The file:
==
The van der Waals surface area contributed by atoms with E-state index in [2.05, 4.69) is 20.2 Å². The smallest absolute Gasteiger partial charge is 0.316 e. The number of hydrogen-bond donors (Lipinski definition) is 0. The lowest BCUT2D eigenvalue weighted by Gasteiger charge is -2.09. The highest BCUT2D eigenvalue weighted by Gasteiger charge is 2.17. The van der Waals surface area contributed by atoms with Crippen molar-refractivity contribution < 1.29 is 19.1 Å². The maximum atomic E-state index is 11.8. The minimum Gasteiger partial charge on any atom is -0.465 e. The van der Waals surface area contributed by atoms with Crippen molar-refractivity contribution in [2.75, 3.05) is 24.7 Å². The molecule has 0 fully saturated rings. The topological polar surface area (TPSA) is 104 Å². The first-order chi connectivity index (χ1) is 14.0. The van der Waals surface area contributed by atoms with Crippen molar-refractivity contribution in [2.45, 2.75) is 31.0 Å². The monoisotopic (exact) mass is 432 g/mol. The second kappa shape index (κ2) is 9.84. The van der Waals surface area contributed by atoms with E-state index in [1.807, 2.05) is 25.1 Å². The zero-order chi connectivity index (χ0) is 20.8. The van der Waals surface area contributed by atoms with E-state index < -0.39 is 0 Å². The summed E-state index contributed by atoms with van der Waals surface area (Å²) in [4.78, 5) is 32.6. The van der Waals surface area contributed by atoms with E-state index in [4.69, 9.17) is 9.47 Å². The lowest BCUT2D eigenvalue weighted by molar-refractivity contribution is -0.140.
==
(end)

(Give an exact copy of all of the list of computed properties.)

The van der Waals surface area contributed by atoms with E-state index in [2.05, 4.69) is 20.2 Å². The smallest absolute Gasteiger partial charge is 0.316 e. The number of hydrogen-bond donors (Lipinski definition) is 0. The lowest BCUT2D eigenvalue weighted by Gasteiger charge is -2.09. The highest BCUT2D eigenvalue weighted by Gasteiger charge is 2.17. The van der Waals surface area contributed by atoms with Crippen molar-refractivity contribution < 1.29 is 19.1 Å². The maximum atomic E-state index is 11.8. The minimum Gasteiger partial charge on any atom is -0.465 e. The van der Waals surface area contributed by atoms with Crippen molar-refractivity contribution in [2.75, 3.05) is 24.7 Å². The molecule has 0 fully saturated rings. The topological polar surface area (TPSA) is 104 Å². The first-order chi connectivity index (χ1) is 14.0. The van der Waals surface area contributed by atoms with Crippen molar-refractivity contribution in [2.45, 2.75) is 31.0 Å². The monoisotopic (exact) mass is 432 g/mol. The second kappa shape index (κ2) is 9.84. The van der Waals surface area contributed by atoms with E-state index in [1.807, 2.05) is 25.1 Å². The zero-order chi connectivity index (χ0) is 20.8. The van der Waals surface area contributed by atoms with E-state index < -0.39 is 0 Å². The summed E-state index contributed by atoms with van der Waals surface area (Å²) in [4.78, 5) is 32.6. The van der Waals surface area contributed by atoms with E-state index in [4.69, 9.17) is 9.47 Å². The lowest BCUT2D eigenvalue weighted by molar-refractivity contribution is -0.140.